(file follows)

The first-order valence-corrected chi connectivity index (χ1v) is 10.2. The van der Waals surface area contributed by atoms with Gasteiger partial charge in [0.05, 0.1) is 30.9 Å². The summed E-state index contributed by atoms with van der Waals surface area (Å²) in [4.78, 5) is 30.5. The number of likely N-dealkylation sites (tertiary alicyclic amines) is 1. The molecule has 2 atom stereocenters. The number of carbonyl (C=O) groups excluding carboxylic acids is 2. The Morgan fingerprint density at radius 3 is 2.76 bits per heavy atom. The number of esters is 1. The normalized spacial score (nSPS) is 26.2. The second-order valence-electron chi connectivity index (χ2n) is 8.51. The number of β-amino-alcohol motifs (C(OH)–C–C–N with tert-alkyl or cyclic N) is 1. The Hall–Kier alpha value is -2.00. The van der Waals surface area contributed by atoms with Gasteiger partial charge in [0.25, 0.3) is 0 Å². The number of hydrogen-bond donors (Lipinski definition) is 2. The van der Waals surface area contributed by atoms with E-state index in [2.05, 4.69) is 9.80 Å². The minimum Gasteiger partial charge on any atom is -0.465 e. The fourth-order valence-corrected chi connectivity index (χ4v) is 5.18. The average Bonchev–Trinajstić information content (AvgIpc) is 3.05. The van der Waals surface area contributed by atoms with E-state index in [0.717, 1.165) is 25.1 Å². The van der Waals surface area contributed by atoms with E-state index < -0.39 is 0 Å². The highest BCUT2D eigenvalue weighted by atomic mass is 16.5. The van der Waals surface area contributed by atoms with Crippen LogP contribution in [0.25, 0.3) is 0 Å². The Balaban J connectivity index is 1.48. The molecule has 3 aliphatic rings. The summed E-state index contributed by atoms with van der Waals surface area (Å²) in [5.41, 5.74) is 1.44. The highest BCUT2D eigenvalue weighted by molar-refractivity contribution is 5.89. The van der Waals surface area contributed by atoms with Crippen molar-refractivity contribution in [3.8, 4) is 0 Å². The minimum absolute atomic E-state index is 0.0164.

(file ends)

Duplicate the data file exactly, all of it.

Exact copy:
The first-order valence-corrected chi connectivity index (χ1v) is 10.2. The van der Waals surface area contributed by atoms with Gasteiger partial charge in [0.05, 0.1) is 30.9 Å². The summed E-state index contributed by atoms with van der Waals surface area (Å²) in [4.78, 5) is 30.5. The number of likely N-dealkylation sites (tertiary alicyclic amines) is 1. The molecule has 2 atom stereocenters. The number of carbonyl (C=O) groups excluding carboxylic acids is 2. The Morgan fingerprint density at radius 3 is 2.76 bits per heavy atom. The number of esters is 1. The normalized spacial score (nSPS) is 26.2. The second-order valence-electron chi connectivity index (χ2n) is 8.51. The number of β-amino-alcohol motifs (C(OH)–C–C–N with tert-alkyl or cyclic N) is 1. The Hall–Kier alpha value is -2.00. The van der Waals surface area contributed by atoms with Gasteiger partial charge in [0.25, 0.3) is 0 Å². The number of hydrogen-bond donors (Lipinski definition) is 2. The van der Waals surface area contributed by atoms with E-state index in [2.05, 4.69) is 9.80 Å². The minimum Gasteiger partial charge on any atom is -0.465 e. The fourth-order valence-corrected chi connectivity index (χ4v) is 5.18. The average Bonchev–Trinajstić information content (AvgIpc) is 3.05. The van der Waals surface area contributed by atoms with E-state index in [0.717, 1.165) is 25.1 Å². The van der Waals surface area contributed by atoms with E-state index < -0.39 is 0 Å². The highest BCUT2D eigenvalue weighted by atomic mass is 16.5. The van der Waals surface area contributed by atoms with Crippen LogP contribution in [0.25, 0.3) is 0 Å². The Balaban J connectivity index is 1.48. The molecule has 3 aliphatic rings. The summed E-state index contributed by atoms with van der Waals surface area (Å²) in [5.41, 5.74) is 1.44. The highest BCUT2D eigenvalue weighted by molar-refractivity contribution is 5.89. The van der Waals surface area contributed by atoms with Crippen molar-refractivity contribution in [3.8, 4) is 0 Å². The minimum absolute atomic E-state index is 0.0164.